Hey you, what’s your definition of a man?
Is it Gaston from Beauty and The Beast?
Is it George Clooney?
Is it John Wayne?
Is it James Bond?
Is it The Rock?
Growing up as a man in this world, in a Latino culture, and spending most of my life in a sports environment, this is what I learned and was taught about being a man:
You don’t cry.
You don’t talk about your feelings.
You toughen up and figure it out, never asking for help.
You never let anyone see your weakness.
You don’t ask for directions.
You’re superior to women.
You don’t chase women, they chase you.
You’re the man of the house and what you say always goes.
If someone questions your manhood, you fight them.
You can’t be too nice or people will take advantage.
When another man acts weak you call him a p*ssy or a f*ggot.
Screw someone over before they screw you over.
Your woman is your property and you have to fight any man trying to take her from you.
Women are irrational and emotional and you can’t trust their judgment.
Men cheat, that’s just what we do.
You provide, protect and procreate — that’s it.
… and so many other “manliness” rules and guidelines.
But who came up with these rules?
They definitely weren’t made up by God, the Universe, a Higher Power or whatever spirituality you follow.
They were made up by a human being, by our culture.
Probably out of fear or our humanistic need to want to label everything and put it into its descriptive box.
“In the development of masculinity, femininity, and inclinations towards homosexuality or heterosexuality, nurture matters a great deal more than nature.”
— Albert Ellis, American Psychologist
You know what I’ve realized the definition of a man is now?
A purely biological and sexual identity one.
We have XY chromosomes instead of XX.
We have testicles instead of ovaries.
We have more testosterone than estrogen.
We have a penis instead of a vagina.
We have more body hair, bigger bones, and muscles, bigger hands and feet.
Nowhere in our genome is it written that we have to be tough and violent, that we’re not supposed to cry, that we’re not supposed to get in touch with our feelings and emotions, that we’re not supposed to ask for help, that we’re better than women, that we’re not supposed to show weakness, that we can’t be kind, tender and sensitive.
Yes, some of these biological advantages definitely served us well tens of thousands of years ago when we were living in caves and we couldn’t go on Amazon Fresh to get our groceries delivered right to our doorstep or we had to fend off a lion jumping out of the bushes… but it’s 2019, times have changed, drastically!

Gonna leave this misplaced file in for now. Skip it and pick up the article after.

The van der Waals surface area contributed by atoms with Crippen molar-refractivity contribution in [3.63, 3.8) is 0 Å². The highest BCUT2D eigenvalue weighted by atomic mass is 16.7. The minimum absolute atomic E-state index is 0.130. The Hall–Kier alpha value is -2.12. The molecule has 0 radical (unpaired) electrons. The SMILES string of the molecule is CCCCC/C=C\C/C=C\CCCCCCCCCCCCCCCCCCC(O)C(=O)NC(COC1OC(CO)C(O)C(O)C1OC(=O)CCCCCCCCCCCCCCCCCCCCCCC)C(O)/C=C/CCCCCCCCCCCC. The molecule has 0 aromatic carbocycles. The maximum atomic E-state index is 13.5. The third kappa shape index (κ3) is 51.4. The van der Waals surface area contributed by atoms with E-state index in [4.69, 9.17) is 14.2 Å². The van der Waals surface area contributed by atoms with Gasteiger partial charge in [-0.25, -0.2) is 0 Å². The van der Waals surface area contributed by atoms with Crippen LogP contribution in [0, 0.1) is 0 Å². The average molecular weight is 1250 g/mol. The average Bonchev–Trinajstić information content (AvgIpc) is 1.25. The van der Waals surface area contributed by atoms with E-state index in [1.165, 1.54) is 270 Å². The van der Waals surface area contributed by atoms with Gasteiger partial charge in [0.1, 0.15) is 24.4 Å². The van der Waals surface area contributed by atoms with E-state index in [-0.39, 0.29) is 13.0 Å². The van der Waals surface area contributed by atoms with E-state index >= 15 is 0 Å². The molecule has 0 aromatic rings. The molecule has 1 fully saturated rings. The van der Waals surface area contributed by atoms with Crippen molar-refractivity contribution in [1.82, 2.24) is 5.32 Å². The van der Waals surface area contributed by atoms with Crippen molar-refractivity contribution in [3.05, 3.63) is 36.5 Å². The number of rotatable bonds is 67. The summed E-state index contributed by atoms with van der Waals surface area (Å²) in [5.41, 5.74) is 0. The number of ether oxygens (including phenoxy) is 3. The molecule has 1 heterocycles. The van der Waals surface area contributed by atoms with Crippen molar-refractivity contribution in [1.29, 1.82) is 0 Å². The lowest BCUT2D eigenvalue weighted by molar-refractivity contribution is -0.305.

And we need to change right along with those times.
Now, I know what some of you may be arguing: nice guys finish last, you have to know what you want and take it!
While it may be true in some cases that nice guys finish last, KIND guys never finish last.
The difference between kind and nice guys is this:
Nice guys do nice things because they want reciprocation, they want people to like them, they want something in return. That’s why sometimes their niceness might be taken as weakness and people will take advantage. And because they want to maintain this air of niceness, they won’t speak up or stand up for themselves for fear of not being liked.
Kind guys, on the other hand, come from a place of authenticity and truth. They don’t do kind things because they want something in return or because they want to be liked, they do them because that is genuinely who they are and they are not afraid to show it. They don’t act from a place of desperately needing to be liked, because they love themselves exactly as they are — fears, flaws, insecurities, failures and all. They see the similarity and humanity in others; by practicing empathy they see themselves in others. They don’t practice the Golden Rule to get something, they practice the Golden Rule as a way of life.
There’s nothing weak or unmanly about being kind, in fact, it takes MORE courage to be kind because it goes against what our culture says a man is supposed to be like.
We need to begin to break this assumption of what our culture says a man is supposed to be, it is causing more harm than it is good. By telling and showing young men that emotions, feelings, and expressions are weak, we are telling and showing them that they need to be something they are not.
We are making them feel like they are not good enough, like they are not man enough unless they embody what society deems it is to be a man. And telling anyone — man, woman, boy, girl, adult, child — that they are not good enough just as they are is a recipe for disaster.
Encourage men, young and old, to talk about their emotions and feelings. Give them a safe space where they won’t be judged or ridiculed for not living up to our “rules” of what it means to be a man. Just because we have penises and muscles and testosterone doesn’t mean we aren’t allowed to cry, or be scared, or feel lonely, or ask for help.
Let’s do away with these old and dated ways of being for men that have been handed down from generation to generation without anyone stopping to think for a moment why we have these rules and the detriment they can be having not just to our young men, but to the world as a whole and every living being in it.
What does it mean to be a man?
It means to be strong, courageous, and bold, not by embodying what someone else says a man is supposed to be, but by embodying exactly who YOU are through honesty, vulnerability and expression.
Previously published here and reprinted with the author’s permission.
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